So during these rare moments when my sons speak up to tell me they are, actually, thinking of others and seeing a way to make life just a wee bit more normal for the kids around them, well, I feel really proud. And so I scour the stand mixer, scrape the baking sheets, and read the labels on the bag of chocolate chips. I drive to our friend’s house for a bag of gluten free flour mix, and I thank my oldest son for reminding me that it feels better to include everyone at the table.

Can I always rid my home of hametz before a Cub Scout party? No. But this week I could, and I’m grateful that my son thought it was important to try.

Posted by on December 19th, 2017 No Comments

The Pennsyl-vania-LotterYyyyyyy

I hope you sang that post title to the tune of the lottery commercial. I need to share a story about my comedy of errors this morning.

First, let me assure you that I have many skills. I can help a nursing mother with an oversupply problem. I can tell if a cut needs stitches. I can flush a PICC line for a loved one. I cannot, evidently, gamble properly.

Today was Post Office Day, the day I planned to mail all the packages of gifts we bought for loved ones who live in far off places. I dread this day all year and really have to psych myself up for waiting in line among the masses who have neither tape for their boxes nor customs slips for their packages of popcorn going to Germany. So, before I crammed all the kids in the van, I made sure I had everything I needed for all my outings. Because who wants to go back out into the madness, right? I had a pretty long checklist of things I needed, which did not include PURSE.

After the post office, I planned to stop in and buy some scratch off lottery tickets for our mail carrier and the crossing guard and the lunch lady at school. Sounds easy enough, right? I didn’t get around to it last year, but I know I bought them from a machine somewhere the year before…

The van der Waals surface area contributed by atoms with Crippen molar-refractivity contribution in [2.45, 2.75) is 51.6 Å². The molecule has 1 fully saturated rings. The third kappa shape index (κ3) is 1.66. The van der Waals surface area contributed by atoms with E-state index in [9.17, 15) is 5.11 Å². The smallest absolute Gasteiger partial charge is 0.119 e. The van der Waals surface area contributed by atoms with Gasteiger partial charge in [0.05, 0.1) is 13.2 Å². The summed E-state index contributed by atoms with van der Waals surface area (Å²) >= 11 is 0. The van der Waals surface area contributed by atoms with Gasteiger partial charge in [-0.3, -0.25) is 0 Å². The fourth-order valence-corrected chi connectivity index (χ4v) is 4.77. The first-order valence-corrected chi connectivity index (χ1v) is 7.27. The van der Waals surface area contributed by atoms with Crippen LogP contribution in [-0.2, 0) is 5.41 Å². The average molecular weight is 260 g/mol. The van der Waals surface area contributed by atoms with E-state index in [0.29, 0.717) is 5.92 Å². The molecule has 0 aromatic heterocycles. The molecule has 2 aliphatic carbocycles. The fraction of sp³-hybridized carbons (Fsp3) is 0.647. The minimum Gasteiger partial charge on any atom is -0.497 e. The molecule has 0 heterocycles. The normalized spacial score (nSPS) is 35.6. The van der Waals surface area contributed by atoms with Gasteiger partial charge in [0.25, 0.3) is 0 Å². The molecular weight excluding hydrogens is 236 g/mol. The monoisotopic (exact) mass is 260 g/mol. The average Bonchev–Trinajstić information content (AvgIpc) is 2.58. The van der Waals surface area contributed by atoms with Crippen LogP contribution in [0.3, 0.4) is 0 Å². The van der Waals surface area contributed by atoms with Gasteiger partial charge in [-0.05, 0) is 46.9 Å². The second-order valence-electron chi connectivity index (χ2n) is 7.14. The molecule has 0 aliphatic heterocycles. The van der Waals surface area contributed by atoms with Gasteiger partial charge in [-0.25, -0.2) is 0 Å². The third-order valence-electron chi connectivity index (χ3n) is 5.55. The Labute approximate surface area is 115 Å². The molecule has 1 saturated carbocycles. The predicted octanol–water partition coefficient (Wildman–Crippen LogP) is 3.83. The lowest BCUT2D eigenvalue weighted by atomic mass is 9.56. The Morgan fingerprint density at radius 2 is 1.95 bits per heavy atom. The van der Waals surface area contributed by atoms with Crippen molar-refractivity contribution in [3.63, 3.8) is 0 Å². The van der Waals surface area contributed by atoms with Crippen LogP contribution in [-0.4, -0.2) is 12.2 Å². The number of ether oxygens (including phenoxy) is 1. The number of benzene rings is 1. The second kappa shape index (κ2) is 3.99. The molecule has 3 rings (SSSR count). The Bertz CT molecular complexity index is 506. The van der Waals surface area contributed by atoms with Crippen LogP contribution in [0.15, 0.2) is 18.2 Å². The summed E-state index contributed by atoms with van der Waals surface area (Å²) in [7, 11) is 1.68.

To my surprise, the post office had 3 people working and I only waited in line 18 minutes. I then went to the grocery store, where I learned you can’t use a credit card to buy lottery tickets from the machine. Error number one!

I drove home and grabbed some cash from our babysitter box of cash. Not my purse or debit card, mind you. Just a wad of cash.

I went back to the grocery store and waited my turn again for the lottery machine. How hard could it be to buy scratch tickets, right? I had cash! And so I slid the cash in the machine and clicked to buy 25 Stocking Stuffers, which sounded to me like scratch tickets.

Only it wasn’t scratch tickets. I bought 25 actual lottery tickets, which started spewing out of the machine one at a time while I laughed and laughed at myself. I have to take these tickets home and watch the news tonight and see if my numbers get drawn, because I’ve got 25…like actual lottery tickets. My sister, when I called her to make fun of myself, says maybe I bought Power Ball tickets. I don’t even know. I don’t know the terms for lottery tickets.

So, out of cash and getting frustrated, I drove home AGAIN and got my purse. Keep in mind that each time I go home, I’m parallel parking a minivan on a crowded city street where I’ve saved my space using a pair of recycling bins.

Too ashamed to show my face again at the grocery store, I went to Walgreens. Only Walgreens as a chain has opted not to sell lottery tickets. I did make use of their ATM at least, and bought some butter while I was there.